Casino Rama and The Apprentice

We watched The Apprentice last night. I’m not sure why. But there it is. A family tradition of sorts. A frenzy of emotions occur whenever the infamous boardroom scene begins. Who will be fired this time? There are obvious candidates and yet there is no real substance to Trump’s performance management. He fires people on a whim. I guess that is part of the attraction of the show.

At the end of the show, the recently terminated folks hitch a taxi ride to some unknown destination. We were watching the show on Global TV. And I noticed that the yellow cab had a Casino Rama advertisement. “That’s funny. Why would someone advertise Casino Rama in New York City?” I thought.

So I switched the channel to the NBC affiliate and, lo and behold, the same taxi had a different sign. Global inserted their own ad on the yellow cab in post production. Digitized manipulation.

Why would anyone do that? Is there no end to brand promotion?

Yellow Cab

Sense of Identity

The first film to really highlight the serious issue of identity theft was Jackie Chan’s Who Am I?

Jackie Chan is a commando that participates in the hijacking of some scientists and special meteor fragments. He gets doublecrossed and left for dead in the middle of Africa. When Chan recovers, he has partial amnesia and can only ask the question: “Who am I?”. The rest of the movie is focused on Chan’s efforts to get his identity back. And, because it is a Jackie Chan film, there are a few hyperactive fight scenes.

As consumers, we will likely have a similar fight to get our identity back at some point in time.

ChoicePoint presents itself as the nation’s leading provider of identification and credential verification services. Choicepoint recently settled with the Federal Trade Commission. They were initially fined $15 million over a data security breach that led to at least 800 cases of identity theft. They describe their settlement with the FTC here.

An identity theft ring was able to obtain credit reports, social security numbers and other sensitive information of more than 163,000 consumers on ChoicePoint’s database. The identity theft ring made false applications to establish accounts with the credit reference firm. The number of accounts taken was quite low but the implications were significant.

ChoicePoint has a list of other such incidents of identity theft in 2005 here. Of note was the exposure of roughly 40 million MasterCard accounts.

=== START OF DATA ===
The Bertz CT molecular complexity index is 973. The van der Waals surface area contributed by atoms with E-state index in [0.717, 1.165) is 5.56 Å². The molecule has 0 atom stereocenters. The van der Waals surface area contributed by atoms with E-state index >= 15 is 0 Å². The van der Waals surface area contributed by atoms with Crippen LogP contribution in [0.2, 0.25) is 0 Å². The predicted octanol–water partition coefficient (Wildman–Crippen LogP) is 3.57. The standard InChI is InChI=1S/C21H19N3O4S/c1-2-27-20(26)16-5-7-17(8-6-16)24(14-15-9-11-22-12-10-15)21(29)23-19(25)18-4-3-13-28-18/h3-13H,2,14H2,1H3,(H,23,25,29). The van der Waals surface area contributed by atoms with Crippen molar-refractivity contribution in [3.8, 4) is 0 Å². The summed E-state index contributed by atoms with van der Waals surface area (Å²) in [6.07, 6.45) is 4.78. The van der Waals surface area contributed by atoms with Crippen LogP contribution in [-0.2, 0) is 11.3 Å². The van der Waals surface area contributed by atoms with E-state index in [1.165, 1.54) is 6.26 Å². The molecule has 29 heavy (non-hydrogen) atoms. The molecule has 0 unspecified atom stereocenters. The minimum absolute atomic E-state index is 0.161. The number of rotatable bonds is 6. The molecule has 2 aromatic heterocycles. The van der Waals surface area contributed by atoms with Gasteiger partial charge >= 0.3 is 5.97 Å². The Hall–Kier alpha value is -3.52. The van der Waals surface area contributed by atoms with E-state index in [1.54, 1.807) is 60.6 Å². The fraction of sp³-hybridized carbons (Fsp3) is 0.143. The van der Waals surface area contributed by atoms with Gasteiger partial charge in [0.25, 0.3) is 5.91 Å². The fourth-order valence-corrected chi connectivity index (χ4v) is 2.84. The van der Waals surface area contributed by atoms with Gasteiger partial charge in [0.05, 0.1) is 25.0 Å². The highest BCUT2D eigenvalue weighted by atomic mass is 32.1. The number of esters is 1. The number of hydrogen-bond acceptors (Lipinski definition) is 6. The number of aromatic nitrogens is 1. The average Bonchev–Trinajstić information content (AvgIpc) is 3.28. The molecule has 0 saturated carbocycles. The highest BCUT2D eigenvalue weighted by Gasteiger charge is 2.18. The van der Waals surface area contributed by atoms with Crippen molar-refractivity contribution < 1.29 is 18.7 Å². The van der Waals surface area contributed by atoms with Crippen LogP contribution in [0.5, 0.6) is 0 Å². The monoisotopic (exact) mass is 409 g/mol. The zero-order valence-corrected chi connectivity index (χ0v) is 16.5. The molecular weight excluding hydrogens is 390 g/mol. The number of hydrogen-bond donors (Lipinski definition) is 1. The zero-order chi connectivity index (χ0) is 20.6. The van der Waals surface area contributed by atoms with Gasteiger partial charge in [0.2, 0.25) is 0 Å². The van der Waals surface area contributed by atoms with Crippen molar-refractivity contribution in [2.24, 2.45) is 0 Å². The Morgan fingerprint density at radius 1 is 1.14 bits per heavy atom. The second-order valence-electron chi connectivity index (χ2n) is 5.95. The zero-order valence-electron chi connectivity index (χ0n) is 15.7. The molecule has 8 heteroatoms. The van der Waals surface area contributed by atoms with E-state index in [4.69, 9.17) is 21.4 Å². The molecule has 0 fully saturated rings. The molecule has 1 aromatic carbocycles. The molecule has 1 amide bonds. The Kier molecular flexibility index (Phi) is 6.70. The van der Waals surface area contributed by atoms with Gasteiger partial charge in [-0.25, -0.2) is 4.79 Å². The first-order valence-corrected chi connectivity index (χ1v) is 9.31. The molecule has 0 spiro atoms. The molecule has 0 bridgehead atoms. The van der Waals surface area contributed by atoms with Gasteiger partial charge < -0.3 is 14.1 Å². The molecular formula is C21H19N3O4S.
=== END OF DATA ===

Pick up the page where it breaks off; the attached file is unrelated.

To answer Jackie Chan’s question, who am I? It depends on what identity has been stolen. Another reminder to take steps to protect your digital identity. The Federal Trade Commission offers some suggestions here. Canadians can find some suggestions here.

Who Am I

Buy and Dump Microsoft Stock

This is a really odd story in Businessweek. Ken Hutcherson, senior pastor of Antioch Bible Church in Redmond, is trying to rally support for a stock-dumping plan against Microsoft and a few other companies.

Experts said the pastor’s plan has no chance of hurting the stock price of a company like Microsoft.

No kidding. Microsoft stock hasn’t moved in years. Why would it change now?

Only in Canada, eh

Jim Cramer, host of CNBC’s Mad Money, made a recommendation on a Canadian stock a few days back. The stock? ATS Automation Tooling Systems. The stock trades on the Toronto Stock Exchange under the symbol ATA.

Apogee Technology, a small sensor company under threat of delisting from the American Stock Exchange, had seen its stock plunge over 80% from the beginning of 2005. It closed the year at 91 cents.

Apogee Technology trades on the American Stock Exchange under the symbol ATA. The same symbol as ATS Automation Tooling Systems. Different exchange.

That did not deter the investors who follow Jim Cramer’s recommendation. After all, a buy for ATA is complicated enough without having to worry about the exchange. And so the shares in Apogee Technology doubled in three days.

On Monday, Apogee’s volume was 2,700 shares. After Cramer’s recommendation on the Canadian ATA, the American ATA surged to 733,000 shares. It jumped another 16% on Thursday to close at $1.92.

A new way to make a quick dollar off the market. Wait for Cramer to yell a buy on a foreign exchange.

Cramer